These forms of social distancing create barriers between people. Even between these two religious sects which have a common ancestry – Jacob (a/k/a Israel). This common connection is made explicit within today’s gospel story. The woman, responding to Jesus’ offer of living water, challenges him by saying: “Are you greater than our ancestor Jacob, who gave us the well, and with his sons and his flocks drank from it?” Both Jesus and the woman claim Jacob as their ancestor, yet their religious factions have devolved to social distancing.

Throughout the centuries and even today we continue to see social distancing across and within the Abrahamic traditions of Judaism, Christianity, and Islam. It’s the cause of countless wars, genocide, anti-Semitism, and terrorism. Can you imagine what the world would look like if we could set aside these divisions – not creating a world where all must believe the same way, but to embrace God as big enough for different ways of understanding and worshiping God?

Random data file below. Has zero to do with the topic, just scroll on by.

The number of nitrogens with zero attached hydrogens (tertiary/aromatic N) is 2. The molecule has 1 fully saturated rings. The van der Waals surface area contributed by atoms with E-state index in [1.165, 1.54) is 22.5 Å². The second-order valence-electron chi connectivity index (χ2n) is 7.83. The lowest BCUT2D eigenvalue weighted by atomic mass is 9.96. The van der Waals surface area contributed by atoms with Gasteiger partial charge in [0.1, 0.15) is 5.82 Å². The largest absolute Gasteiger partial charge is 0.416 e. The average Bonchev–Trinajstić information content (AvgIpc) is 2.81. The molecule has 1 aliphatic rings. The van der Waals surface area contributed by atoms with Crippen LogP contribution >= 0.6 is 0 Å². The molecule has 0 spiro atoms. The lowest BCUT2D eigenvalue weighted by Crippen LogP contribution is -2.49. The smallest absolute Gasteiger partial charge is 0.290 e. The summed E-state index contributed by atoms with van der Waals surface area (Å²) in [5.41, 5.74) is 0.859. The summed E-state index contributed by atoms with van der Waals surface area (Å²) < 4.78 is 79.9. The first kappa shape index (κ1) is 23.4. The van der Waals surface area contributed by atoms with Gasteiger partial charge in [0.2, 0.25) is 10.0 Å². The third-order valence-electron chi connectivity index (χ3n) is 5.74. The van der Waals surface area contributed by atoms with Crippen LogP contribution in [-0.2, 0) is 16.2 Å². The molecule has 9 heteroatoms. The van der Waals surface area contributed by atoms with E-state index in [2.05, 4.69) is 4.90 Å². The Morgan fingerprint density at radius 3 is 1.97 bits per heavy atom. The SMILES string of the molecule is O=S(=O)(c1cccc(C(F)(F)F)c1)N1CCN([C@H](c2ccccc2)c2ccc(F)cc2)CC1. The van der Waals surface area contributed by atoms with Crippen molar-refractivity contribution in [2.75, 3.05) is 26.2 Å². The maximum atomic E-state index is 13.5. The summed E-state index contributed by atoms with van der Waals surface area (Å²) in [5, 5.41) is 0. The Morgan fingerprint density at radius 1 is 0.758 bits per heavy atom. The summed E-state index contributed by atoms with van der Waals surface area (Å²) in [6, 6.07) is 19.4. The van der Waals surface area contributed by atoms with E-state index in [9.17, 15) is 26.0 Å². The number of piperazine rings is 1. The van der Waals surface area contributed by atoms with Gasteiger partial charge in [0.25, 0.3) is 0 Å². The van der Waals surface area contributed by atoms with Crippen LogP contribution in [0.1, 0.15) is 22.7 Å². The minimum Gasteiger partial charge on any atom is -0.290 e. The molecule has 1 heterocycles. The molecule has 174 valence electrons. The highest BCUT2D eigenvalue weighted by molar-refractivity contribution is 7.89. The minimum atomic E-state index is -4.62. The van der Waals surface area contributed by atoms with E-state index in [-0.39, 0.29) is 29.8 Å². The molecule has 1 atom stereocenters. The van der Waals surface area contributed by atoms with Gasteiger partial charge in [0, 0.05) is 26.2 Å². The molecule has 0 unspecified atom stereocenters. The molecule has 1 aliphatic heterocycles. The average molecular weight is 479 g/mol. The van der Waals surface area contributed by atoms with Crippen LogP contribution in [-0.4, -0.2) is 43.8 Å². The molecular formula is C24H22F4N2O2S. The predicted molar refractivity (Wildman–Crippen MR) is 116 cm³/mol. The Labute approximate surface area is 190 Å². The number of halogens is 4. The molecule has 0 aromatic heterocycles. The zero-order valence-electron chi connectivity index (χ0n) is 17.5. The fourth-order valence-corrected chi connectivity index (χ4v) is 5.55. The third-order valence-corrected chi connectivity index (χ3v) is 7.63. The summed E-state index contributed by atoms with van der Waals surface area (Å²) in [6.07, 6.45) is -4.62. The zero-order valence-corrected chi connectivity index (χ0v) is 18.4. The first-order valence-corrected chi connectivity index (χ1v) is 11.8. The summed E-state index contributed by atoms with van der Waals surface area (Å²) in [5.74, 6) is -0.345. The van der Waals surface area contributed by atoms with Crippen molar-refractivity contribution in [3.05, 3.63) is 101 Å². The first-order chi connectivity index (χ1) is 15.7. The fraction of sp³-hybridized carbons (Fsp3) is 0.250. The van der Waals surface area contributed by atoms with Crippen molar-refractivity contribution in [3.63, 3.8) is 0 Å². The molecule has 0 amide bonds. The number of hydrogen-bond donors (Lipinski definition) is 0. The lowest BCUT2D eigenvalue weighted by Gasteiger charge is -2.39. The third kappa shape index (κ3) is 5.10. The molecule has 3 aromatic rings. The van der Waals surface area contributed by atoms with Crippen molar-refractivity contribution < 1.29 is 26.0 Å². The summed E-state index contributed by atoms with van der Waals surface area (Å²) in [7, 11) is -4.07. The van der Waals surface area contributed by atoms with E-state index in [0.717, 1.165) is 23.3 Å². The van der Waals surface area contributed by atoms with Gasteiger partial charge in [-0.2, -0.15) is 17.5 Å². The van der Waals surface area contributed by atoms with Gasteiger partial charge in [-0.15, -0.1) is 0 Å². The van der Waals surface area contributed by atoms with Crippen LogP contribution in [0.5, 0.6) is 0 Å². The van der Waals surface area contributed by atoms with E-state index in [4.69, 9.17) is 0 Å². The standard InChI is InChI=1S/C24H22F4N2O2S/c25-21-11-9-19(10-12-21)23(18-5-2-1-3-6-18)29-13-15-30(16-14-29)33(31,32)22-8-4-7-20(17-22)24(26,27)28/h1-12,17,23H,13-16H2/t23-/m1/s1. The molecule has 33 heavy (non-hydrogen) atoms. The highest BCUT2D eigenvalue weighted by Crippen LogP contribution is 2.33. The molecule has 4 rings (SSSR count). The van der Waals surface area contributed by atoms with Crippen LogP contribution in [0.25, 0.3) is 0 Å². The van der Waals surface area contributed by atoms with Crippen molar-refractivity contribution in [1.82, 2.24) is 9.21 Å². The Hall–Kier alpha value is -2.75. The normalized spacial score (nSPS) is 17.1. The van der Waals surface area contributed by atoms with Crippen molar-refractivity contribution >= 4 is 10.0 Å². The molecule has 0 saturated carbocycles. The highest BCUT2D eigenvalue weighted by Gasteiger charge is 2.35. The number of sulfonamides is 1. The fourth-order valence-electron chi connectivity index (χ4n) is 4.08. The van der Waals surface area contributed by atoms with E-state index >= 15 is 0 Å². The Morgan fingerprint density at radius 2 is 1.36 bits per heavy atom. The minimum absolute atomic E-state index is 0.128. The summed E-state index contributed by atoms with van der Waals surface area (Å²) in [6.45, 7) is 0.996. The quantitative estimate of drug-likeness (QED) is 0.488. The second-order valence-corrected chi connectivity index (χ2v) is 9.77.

There’s also a more subtle depiction of social distancing in this story of Jesus and the Samaritan woman. We’re told that it’s about noon when the unnamed woman arrives at the well. She is alone. For first century hearers this would have seemed odd. Drawing water from the well was more likely done in the morning when it’s cooler. It would also be the time when women from across the region would gather. They’d surely share stories with each other as they waited for their turn to draw water from the well – a time of social interaction. So, the Samaritan woman wasn’t part of that time – a different kind of social distancing – being excluded. Not welcome.